Market Research

Smoke-Free Apartments are Good for Health, Good for Business & Good for All

Graph of smoke-free apartment building survey responsesA recent survey of tenants in Northeastern Minnesota found that nearly 78 percent would choose to live in a smoke-free apartment rather than a place that allows smoking. This finding is strong among all leading demographics including income, age and gender. Of respondents in public or income-based housing, 79 percent indicated that they would choose a smoke-free building over a place that allows smoking.

"We conducted this survey to analyze the rental market in Lake, St. Louis, and Carlton counties to better understand the current environment," says Pat McKone, director of mission services for the American Lung Association in MN. She continues, "We were not surprised to see that the desire for smoke-free housing is already driving the market: Just under 30 percent of the respondents indicated their lease already had clear provisions outlining the smoking policy of their rental unit."

Other key findings from the survey include:

  • Nearly three in every ten respondents reported suffering from either heart disease or one of the offered lung conditions
  • Over 15 percent of the respondents indicated their household had children under the age of 18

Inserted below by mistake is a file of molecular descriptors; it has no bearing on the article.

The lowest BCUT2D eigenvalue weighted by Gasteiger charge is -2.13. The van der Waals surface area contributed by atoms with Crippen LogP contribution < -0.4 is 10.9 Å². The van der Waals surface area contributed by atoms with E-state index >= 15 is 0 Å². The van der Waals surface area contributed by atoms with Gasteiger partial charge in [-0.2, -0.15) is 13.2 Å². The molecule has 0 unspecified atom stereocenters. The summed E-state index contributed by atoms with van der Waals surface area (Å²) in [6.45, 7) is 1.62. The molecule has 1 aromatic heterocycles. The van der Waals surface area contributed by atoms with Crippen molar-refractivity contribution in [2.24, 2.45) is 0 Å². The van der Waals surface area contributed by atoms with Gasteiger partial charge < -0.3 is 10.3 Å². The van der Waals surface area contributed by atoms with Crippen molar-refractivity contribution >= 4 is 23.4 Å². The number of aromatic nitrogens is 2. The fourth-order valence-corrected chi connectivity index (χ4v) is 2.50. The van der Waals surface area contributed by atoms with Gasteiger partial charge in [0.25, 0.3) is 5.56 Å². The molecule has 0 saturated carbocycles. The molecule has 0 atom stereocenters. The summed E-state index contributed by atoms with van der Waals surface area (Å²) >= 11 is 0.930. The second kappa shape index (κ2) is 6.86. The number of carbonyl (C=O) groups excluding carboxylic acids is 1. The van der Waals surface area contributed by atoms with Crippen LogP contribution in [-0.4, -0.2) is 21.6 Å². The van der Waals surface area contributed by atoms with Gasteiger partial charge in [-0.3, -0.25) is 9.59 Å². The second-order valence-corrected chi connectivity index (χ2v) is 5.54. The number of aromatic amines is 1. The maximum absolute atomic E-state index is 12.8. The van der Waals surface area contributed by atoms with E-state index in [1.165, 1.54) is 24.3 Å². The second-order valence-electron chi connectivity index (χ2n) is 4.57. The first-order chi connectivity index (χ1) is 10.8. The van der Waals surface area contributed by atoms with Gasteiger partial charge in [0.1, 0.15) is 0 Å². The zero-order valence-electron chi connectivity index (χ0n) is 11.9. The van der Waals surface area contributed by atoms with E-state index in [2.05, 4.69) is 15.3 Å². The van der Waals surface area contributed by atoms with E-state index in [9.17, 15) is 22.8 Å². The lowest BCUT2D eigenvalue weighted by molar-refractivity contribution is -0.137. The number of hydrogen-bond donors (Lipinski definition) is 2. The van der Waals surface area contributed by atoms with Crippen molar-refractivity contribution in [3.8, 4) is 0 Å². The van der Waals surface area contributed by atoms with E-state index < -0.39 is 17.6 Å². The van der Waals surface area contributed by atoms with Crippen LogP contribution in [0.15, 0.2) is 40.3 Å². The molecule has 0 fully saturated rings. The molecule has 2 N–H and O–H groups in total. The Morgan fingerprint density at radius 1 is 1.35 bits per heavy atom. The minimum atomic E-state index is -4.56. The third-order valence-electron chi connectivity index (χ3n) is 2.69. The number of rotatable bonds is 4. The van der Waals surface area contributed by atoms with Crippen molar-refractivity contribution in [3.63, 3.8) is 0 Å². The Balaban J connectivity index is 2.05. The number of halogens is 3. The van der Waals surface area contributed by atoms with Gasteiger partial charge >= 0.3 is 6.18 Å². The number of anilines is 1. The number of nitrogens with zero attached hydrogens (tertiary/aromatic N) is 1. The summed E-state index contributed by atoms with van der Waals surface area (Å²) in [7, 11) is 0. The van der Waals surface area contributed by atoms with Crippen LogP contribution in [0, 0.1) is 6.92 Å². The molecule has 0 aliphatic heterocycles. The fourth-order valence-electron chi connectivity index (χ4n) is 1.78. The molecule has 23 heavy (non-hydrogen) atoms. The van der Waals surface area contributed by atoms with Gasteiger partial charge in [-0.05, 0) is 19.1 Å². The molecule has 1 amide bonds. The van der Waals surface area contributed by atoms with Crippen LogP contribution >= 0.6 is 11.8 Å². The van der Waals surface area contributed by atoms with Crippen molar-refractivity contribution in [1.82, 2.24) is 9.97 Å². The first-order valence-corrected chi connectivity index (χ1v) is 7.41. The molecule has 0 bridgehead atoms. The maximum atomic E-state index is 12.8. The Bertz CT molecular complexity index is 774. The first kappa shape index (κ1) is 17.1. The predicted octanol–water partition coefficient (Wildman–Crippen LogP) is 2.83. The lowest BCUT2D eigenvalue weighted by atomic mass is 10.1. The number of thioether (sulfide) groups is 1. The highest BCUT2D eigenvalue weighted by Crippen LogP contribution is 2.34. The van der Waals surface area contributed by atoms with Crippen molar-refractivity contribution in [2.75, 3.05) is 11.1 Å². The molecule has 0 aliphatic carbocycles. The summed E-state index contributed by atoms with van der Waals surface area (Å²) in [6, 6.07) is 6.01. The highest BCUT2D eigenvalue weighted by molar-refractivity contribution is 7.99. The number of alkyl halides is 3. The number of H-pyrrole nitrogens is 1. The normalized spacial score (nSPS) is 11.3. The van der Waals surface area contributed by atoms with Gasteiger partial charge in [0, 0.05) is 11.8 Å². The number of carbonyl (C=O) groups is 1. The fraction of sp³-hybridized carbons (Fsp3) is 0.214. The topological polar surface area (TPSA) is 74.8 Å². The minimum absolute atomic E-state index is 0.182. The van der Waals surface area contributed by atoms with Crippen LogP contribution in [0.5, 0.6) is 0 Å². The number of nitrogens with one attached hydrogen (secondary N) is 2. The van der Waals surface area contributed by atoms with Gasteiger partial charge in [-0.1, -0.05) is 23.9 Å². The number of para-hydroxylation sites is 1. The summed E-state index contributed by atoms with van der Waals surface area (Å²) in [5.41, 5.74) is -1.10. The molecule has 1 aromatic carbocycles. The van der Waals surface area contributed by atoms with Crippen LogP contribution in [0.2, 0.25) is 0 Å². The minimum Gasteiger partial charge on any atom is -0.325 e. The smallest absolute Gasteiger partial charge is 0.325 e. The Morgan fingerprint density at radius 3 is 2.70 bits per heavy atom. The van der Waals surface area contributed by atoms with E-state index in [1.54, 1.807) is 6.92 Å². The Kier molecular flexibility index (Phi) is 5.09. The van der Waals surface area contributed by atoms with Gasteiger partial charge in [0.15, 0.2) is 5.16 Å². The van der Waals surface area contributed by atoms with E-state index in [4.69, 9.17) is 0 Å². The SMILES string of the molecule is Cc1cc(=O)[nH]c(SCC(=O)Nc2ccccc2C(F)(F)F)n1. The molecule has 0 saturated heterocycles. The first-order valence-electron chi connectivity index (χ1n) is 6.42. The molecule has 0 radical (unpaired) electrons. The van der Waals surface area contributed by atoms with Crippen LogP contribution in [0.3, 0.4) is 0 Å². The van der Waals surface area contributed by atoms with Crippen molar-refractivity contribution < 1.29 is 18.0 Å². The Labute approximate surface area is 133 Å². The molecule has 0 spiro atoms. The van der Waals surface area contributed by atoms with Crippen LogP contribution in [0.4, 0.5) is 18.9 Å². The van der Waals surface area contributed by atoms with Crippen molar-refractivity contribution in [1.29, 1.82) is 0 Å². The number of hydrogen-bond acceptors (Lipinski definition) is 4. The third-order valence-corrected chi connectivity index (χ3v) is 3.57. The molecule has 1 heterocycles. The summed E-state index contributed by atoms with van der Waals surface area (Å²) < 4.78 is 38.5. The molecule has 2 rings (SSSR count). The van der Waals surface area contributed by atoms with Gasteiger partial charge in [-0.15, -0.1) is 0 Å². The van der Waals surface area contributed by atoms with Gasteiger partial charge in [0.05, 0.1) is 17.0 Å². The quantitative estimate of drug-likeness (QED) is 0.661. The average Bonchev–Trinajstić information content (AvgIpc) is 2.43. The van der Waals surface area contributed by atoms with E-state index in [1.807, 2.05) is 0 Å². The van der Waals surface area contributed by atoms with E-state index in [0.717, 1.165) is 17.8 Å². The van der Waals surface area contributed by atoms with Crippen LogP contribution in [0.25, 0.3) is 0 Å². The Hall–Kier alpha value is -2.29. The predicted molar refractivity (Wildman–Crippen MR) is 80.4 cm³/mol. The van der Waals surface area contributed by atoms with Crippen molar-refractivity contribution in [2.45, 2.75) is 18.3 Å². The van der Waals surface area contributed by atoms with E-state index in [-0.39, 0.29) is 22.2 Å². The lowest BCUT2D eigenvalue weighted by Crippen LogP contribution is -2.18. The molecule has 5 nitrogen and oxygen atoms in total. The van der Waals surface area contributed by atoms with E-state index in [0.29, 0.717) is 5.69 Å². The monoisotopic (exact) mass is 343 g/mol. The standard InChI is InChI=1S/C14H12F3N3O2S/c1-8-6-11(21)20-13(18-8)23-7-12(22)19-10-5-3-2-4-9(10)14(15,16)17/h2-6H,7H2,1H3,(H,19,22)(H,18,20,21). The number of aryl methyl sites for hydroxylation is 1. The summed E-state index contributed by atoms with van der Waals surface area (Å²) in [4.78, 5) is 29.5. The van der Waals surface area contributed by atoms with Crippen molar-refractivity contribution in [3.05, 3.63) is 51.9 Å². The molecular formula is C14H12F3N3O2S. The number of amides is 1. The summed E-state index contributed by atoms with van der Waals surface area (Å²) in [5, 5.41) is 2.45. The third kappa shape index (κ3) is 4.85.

• Over half said they notice smoke drifting into their apartment unit from adjoining units
  • Although their apartment building may not have a non-smoking policy, almost 72 percent of all respondents said that smoking is not allowed within their individual rental unit at any times
  • Not only do tenants want smoke-free housing, nearly 30 percent would even be willing to pay more rent to live in a smoke-free building
  • An astounding 93 percent of all respondents agreed a landlord should be required to tell a potential renter if an apartment building allows smoking

 chart of survey responses for additional money spent for non-smoking building

 

Cynthia Finley, program director of the Duluth-based Housing Access Center says, "I am not surprised by the outcome of this data at all. I am fielding calls related to complaints about smoke drifting between apartment units much more frequently than I did even a year ago. It is clear to me that given the choice tenants would prefer to live in a building with a non-smoking policy."